In cases where the ICAO requirement around runway occupancy for 2.5NM cannot be met for all aircraft, there is potential to develop an optimised ROT concept that will enable the requirement to be met for certain groups of aircraft. This is discussed further below.
Runway Occupancy Time Optimisation
Runway occupancy is a complex area to optimise due to the huge range of factors that influence how long an arrival aircraft takes to leave the runway. The factors include aircraft type, landing weight, flap setting, runway exit design, wind conditions, runway surface conditions and more.
In segregated mode, only the arrival runway occupancy is relevant. Using final approach tool support, it is possible to optimise the spacing on final approach considering ROT.
The implementation of an optimised wake separation scheme may result in ROT becoming the larger constraint, hence would drive the need for final approach tool support to consider the ROT.
In addition, a ROT concept could be applied between non wake aircraft pairs where ROT is the larger constraint relative to the MRS. It could also enable support for 2.5NM MRS where the overall average ROT defined in PAN-OPS ATM cannot be met for the full fleet.
ROT can be optimised either at the wake category level or the aircraft type level
In a mixed mode operation, spacing on final approach needs to accommodate both the arrival and departure runway occupancies. Typically, the spacing is set up as a single distance based on the current wind conditions (i.e. stronger headwinds mean the distance can reduce). However, without final approach tool support it is difficult to optimise for ROT to a higher level of fidelity.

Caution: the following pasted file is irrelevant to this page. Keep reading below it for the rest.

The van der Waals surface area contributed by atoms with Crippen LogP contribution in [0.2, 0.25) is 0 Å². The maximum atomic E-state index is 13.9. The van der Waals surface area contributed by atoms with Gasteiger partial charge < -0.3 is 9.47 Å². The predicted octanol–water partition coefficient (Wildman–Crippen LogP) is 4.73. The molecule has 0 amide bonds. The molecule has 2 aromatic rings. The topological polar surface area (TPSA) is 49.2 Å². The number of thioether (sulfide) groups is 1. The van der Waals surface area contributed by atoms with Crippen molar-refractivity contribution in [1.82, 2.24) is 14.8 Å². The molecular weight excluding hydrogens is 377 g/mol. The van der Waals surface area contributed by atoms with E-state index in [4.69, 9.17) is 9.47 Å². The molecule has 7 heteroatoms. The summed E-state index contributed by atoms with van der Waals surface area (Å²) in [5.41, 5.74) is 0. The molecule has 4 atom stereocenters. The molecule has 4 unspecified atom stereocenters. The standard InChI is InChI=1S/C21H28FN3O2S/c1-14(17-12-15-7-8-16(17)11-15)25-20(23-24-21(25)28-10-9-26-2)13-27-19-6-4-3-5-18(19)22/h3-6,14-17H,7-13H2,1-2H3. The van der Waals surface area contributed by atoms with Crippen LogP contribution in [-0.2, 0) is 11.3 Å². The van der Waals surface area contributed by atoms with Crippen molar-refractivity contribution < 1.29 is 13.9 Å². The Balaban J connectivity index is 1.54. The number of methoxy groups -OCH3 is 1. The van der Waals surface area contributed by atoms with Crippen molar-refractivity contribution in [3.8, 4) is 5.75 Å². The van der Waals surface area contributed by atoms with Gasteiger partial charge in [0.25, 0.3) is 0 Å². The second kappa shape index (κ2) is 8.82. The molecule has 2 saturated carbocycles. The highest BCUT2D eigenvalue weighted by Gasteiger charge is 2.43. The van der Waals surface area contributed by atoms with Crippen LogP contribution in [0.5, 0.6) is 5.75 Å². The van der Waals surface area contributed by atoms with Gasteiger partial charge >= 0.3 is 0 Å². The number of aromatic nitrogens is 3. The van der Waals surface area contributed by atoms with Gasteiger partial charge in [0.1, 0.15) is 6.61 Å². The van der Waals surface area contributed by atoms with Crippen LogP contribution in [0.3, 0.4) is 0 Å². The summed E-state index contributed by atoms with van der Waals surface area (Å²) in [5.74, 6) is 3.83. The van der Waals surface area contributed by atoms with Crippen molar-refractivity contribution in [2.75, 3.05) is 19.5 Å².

If final approach tool support is being used, then the optimisation potential of ROT greatly increases. ROT can be factored into a tool at either the wake category or aircraft type level. The knowledge of the departure aircraft increases optimisation even further.
Approach Delivery Accuracy
In Approach operations there are a range of factors that impact a controllers ability to deliver the required separation or spacing on final approach including MET conditions, speed compliance, aircraft types and operators to name a few. Without tool support controllers are relying on their experience to take these factors in to account.
Final approach tool support where an indicator is presented to the controller can provide more accurate delivery accuracy and gives significant opportunities to improve runway throughput including:
- Providing more accurate delivery to the runway threshold through anticipating the catch up that occurs as aircraft decelerate for landing;
- Anticipating the winds on final approach that could impact the degree of catch up between aircraft;
- Enabling a range of advanced concepts including:
- TBS concept;
- Aircraft type pair based wake separation schemes such as RECAT-EU-PWS;
- Optimised ROT concepts for both segregated and mixed mode operations.